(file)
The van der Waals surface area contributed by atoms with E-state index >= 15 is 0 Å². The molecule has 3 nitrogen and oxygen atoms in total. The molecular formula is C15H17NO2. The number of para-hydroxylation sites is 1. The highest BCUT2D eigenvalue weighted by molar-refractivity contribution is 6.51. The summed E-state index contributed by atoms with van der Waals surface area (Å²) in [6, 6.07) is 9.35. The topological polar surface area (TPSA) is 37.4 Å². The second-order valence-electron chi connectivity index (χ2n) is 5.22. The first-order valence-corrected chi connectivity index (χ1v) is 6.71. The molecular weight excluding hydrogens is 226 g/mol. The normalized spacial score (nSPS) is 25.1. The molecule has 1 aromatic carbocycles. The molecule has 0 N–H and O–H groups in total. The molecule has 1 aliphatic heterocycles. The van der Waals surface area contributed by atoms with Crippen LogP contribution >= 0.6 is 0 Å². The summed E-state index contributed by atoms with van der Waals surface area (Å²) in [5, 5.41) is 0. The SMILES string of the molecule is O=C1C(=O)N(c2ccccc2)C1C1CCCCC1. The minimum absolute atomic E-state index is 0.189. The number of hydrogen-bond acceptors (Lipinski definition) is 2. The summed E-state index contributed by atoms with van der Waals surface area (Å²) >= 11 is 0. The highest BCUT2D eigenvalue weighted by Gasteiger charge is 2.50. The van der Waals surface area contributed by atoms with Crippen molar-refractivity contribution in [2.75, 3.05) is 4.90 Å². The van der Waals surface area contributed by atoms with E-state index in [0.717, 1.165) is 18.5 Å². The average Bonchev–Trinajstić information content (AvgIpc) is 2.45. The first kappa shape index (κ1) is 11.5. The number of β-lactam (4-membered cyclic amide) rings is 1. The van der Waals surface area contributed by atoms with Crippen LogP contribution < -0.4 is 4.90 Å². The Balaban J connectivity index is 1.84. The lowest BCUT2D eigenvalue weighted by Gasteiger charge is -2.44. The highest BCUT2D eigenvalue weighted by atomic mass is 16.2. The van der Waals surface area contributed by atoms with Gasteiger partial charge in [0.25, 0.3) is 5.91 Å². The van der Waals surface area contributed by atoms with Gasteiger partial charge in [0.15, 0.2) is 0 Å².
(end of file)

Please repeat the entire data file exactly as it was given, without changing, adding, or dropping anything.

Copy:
The van der Waals surface area contributed by atoms with E-state index >= 15 is 0 Å². The molecule has 3 nitrogen and oxygen atoms in total. The molecular formula is C15H17NO2. The number of para-hydroxylation sites is 1. The highest BCUT2D eigenvalue weighted by molar-refractivity contribution is 6.51. The summed E-state index contributed by atoms with van der Waals surface area (Å²) in [6, 6.07) is 9.35. The topological polar surface area (TPSA) is 37.4 Å². The second-order valence-electron chi connectivity index (χ2n) is 5.22. The first-order valence-corrected chi connectivity index (χ1v) is 6.71. The molecular weight excluding hydrogens is 226 g/mol. The normalized spacial score (nSPS) is 25.1. The molecule has 1 aromatic carbocycles. The molecule has 0 N–H and O–H groups in total. The molecule has 1 aliphatic heterocycles. The van der Waals surface area contributed by atoms with Crippen LogP contribution >= 0.6 is 0 Å². The summed E-state index contributed by atoms with van der Waals surface area (Å²) in [5, 5.41) is 0. The SMILES string of the molecule is O=C1C(=O)N(c2ccccc2)C1C1CCCCC1. The minimum absolute atomic E-state index is 0.189. The number of hydrogen-bond acceptors (Lipinski definition) is 2. The summed E-state index contributed by atoms with van der Waals surface area (Å²) >= 11 is 0. The highest BCUT2D eigenvalue weighted by Gasteiger charge is 2.50. The van der Waals surface area contributed by atoms with Crippen molar-refractivity contribution in [2.75, 3.05) is 4.90 Å². The van der Waals surface area contributed by atoms with E-state index in [0.717, 1.165) is 18.5 Å². The average Bonchev–Trinajstić information content (AvgIpc) is 2.45. The first kappa shape index (κ1) is 11.5. The number of β-lactam (4-membered cyclic amide) rings is 1. The van der Waals surface area contributed by atoms with Crippen LogP contribution < -0.4 is 4.90 Å². The Balaban J connectivity index is 1.84. The lowest BCUT2D eigenvalue weighted by Gasteiger charge is -2.44. The highest BCUT2D eigenvalue weighted by atomic mass is 16.2. The van der Waals surface area contributed by atoms with Gasteiger partial charge in [0.25, 0.3) is 5.91 Å². The van der Waals surface area contributed by atoms with Gasteiger partial charge in [0.15, 0.2) is 0 Å².